A time to do and a time to rest
Updated: Jul 1
Summer has firmly set in Europe and most of us are thinking of a well deserved longer or shorter break. But what if this year's holiday could be the gateway to something much bigger?
Many years ago I went on a 10 day safari to Africa. It was during this holiday that I dared to dream and have seen myself do it: take some time off from work and return to Africa, for a much longer trip this time. I did not think it was possible at first but it soon became reality. All the 8 months and about 20,000 miles of it. And so, I learned that taking time off can be done.
Taking time off means exactly that. Take time off from your day-to-day life. Take a sabbatical from work. Tell your spouse you need some time off to resettle yourself. Go to a different place from the one in which you live. Take time off from your social life, from your daily obligations, from your plans and schedules. Just take time off.
The Aboriginal population of Australia has an interesting concept similar to time off. It’s called walkabout. It’s actually a rite of passage in which an Aboriginal male goes off by himself to spend six months or longer in the wilderness to make the transition into adulthood. Basically the purpose of the journey is to get in touch with their inner power and come back to the tribe as grown men ready to assume adult obligations. The modern rite of taking a gap year to go travel serves exactly the same purpose. In order to find out who we are we need to go look for ourselves, and this cannot be done in our usual day-to- day environment.
As adults, we may feel we don’t need a rite of passage into adulthood any more. But we may need periods of time when all that we do is get back in touch with our own power. And the best way to do this is give it the time and the space to renew itself.
Our working lives are designed to revolve around short holiday periods: a few days off for Christmas, perhaps a week’s skiing, or two weeks on a beach if we’re lucky. Usually during the first days of the holiday, we are still wired into the habitual day-to-day rush of our lives. We check emails on the beach, we wake up early, and we still aren’t disconnected from the problems we left back home. if we're lucky enough and can take two weeks of holidays, something different starts happening towards the end of the second week: we start stepping into another world where the life we left back home starts to fade and we get in touch with different parts of ourselves; parts we have not felt for a long time. We might remember some deep, buried passion. We might get ideas about what we want to do with our lives next; we connect deeper to our families and friends, to nature.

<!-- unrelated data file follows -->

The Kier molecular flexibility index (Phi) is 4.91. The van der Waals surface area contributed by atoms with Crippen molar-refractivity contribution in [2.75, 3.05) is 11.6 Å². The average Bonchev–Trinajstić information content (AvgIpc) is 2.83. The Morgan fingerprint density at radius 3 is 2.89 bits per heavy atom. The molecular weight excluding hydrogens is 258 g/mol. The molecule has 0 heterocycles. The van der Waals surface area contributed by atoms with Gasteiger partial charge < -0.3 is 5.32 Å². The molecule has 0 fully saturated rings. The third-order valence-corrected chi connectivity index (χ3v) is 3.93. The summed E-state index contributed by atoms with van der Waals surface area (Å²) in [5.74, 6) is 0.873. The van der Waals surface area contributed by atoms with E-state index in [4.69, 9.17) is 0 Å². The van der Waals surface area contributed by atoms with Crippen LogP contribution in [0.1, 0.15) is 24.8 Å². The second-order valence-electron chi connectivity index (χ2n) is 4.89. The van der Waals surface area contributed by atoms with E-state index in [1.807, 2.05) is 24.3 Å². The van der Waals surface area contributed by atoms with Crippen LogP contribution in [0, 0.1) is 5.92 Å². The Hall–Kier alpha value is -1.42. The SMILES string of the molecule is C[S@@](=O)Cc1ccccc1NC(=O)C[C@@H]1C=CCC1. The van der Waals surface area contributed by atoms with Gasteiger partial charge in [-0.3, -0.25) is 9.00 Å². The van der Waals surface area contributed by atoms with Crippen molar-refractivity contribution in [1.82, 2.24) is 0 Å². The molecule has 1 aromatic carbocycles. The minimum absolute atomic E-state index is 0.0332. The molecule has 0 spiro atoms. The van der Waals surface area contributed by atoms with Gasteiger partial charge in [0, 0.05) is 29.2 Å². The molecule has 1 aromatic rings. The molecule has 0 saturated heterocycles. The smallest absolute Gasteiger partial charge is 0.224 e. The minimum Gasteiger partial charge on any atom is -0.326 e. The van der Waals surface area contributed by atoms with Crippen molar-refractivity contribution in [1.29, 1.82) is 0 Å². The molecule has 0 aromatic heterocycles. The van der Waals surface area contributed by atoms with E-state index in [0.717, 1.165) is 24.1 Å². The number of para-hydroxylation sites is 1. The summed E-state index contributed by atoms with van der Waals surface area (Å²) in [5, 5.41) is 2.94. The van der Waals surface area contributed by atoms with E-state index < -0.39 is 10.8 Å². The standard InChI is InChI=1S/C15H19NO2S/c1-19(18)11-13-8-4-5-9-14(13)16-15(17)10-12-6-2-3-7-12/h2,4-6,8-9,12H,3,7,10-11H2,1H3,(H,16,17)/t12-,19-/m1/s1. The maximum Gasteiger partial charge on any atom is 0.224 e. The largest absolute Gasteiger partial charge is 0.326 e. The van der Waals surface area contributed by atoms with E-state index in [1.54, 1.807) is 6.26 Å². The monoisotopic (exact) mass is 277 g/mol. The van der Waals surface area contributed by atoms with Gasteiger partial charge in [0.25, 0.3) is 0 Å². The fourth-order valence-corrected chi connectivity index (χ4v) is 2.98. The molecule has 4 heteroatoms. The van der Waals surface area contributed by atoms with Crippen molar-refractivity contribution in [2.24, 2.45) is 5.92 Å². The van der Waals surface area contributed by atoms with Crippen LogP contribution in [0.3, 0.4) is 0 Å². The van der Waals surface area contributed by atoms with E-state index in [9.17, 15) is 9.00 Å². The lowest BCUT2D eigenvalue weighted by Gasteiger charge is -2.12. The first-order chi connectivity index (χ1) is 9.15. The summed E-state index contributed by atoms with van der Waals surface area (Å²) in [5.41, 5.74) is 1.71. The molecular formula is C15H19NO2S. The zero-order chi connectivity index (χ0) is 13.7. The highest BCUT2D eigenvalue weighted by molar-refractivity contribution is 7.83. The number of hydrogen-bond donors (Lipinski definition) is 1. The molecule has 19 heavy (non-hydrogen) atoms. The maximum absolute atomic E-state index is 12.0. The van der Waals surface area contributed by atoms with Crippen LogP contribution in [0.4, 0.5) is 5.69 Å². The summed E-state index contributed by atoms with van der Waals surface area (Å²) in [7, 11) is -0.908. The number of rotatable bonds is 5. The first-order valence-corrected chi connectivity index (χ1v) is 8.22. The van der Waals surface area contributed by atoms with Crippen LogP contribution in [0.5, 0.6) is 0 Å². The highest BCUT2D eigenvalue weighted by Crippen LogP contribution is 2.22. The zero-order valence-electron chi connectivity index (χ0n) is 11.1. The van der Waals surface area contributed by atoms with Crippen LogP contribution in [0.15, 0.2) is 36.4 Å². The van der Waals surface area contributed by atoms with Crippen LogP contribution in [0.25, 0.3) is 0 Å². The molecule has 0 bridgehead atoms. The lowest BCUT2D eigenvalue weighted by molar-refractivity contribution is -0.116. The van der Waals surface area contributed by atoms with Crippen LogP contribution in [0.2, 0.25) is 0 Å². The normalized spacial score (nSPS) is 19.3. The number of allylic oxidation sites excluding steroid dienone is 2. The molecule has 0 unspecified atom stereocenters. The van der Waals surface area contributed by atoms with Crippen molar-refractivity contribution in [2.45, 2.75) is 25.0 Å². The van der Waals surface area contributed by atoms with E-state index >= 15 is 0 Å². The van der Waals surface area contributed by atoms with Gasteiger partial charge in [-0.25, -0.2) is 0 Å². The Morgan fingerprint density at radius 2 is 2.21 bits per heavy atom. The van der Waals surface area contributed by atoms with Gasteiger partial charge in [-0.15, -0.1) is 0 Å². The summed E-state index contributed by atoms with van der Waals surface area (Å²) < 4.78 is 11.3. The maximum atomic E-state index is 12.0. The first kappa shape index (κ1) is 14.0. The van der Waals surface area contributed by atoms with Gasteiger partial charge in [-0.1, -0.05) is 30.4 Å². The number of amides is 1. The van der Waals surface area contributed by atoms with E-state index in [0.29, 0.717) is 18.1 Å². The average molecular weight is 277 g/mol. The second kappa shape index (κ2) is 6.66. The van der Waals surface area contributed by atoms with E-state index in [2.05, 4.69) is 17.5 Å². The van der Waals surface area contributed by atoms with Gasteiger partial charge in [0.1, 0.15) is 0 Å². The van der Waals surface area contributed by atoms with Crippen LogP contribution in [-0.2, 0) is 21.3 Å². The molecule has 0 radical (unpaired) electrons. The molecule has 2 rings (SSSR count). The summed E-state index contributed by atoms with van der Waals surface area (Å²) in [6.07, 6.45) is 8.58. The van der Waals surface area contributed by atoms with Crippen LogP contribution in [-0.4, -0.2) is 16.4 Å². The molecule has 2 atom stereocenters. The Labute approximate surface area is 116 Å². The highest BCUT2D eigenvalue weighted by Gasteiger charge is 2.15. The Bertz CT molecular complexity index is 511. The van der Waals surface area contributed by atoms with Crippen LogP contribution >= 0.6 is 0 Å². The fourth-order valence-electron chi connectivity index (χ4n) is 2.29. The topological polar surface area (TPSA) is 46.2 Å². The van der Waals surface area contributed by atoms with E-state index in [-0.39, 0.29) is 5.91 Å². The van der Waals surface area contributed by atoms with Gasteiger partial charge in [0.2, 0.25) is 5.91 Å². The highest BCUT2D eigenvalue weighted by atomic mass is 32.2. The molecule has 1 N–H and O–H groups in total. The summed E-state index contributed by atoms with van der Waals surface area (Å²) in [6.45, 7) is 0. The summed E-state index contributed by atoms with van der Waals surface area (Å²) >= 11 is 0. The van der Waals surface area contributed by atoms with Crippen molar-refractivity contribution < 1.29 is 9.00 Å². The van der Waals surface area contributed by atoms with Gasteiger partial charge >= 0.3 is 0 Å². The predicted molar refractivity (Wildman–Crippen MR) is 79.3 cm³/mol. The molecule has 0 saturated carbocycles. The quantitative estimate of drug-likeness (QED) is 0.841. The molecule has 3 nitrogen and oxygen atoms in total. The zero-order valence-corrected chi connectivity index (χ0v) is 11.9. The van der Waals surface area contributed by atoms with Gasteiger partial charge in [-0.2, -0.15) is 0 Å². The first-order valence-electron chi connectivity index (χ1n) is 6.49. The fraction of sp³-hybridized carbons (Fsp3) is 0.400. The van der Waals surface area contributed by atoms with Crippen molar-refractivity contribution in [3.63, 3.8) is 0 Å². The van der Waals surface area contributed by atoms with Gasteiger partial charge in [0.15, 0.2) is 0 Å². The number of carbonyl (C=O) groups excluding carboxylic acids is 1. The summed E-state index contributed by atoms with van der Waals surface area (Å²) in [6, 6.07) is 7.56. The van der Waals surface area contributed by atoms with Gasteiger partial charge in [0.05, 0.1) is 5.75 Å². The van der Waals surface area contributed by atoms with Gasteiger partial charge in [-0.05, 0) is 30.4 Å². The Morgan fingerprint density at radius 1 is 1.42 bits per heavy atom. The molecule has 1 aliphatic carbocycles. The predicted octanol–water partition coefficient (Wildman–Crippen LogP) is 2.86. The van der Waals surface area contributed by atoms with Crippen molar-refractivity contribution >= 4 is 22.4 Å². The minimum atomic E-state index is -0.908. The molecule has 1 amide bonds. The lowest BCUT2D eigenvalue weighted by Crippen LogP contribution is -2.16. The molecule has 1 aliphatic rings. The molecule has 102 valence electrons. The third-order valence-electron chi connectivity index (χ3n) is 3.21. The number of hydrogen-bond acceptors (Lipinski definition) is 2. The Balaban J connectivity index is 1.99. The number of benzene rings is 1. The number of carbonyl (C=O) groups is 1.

Something even stranger happens if the break lasts longer than two weeks. By the end of the third week the feeling of dread about going back to the rush starts to dissipate. After four weeks it goes away completely, as if there’s nothing to go back to; as if the life you had before happened on another planet. You start living in the present.
Assuming you have planned your time off well, you have taken care of your financial, social and practical obligations back home and don’t have to deal with these worries, taking time off, longer than a usual vacation, is one of the most powerful detox boosts you can give to your energy. You give it time to heal, to resettle, to rest, to grow.
Taking time off takes you back to a white piece of paper, to time 0, to the point of creation. By taking time off, you send a powerful message to your energy. You say, “I am looking after you, I’m giving you an opportunity to grow and replenish yourself. Then you can tell me what I am to do next.” Taking time off makes space for the new to come into your life. It is during this time of not doing that you actually build your strong foundations for your next phase of doing.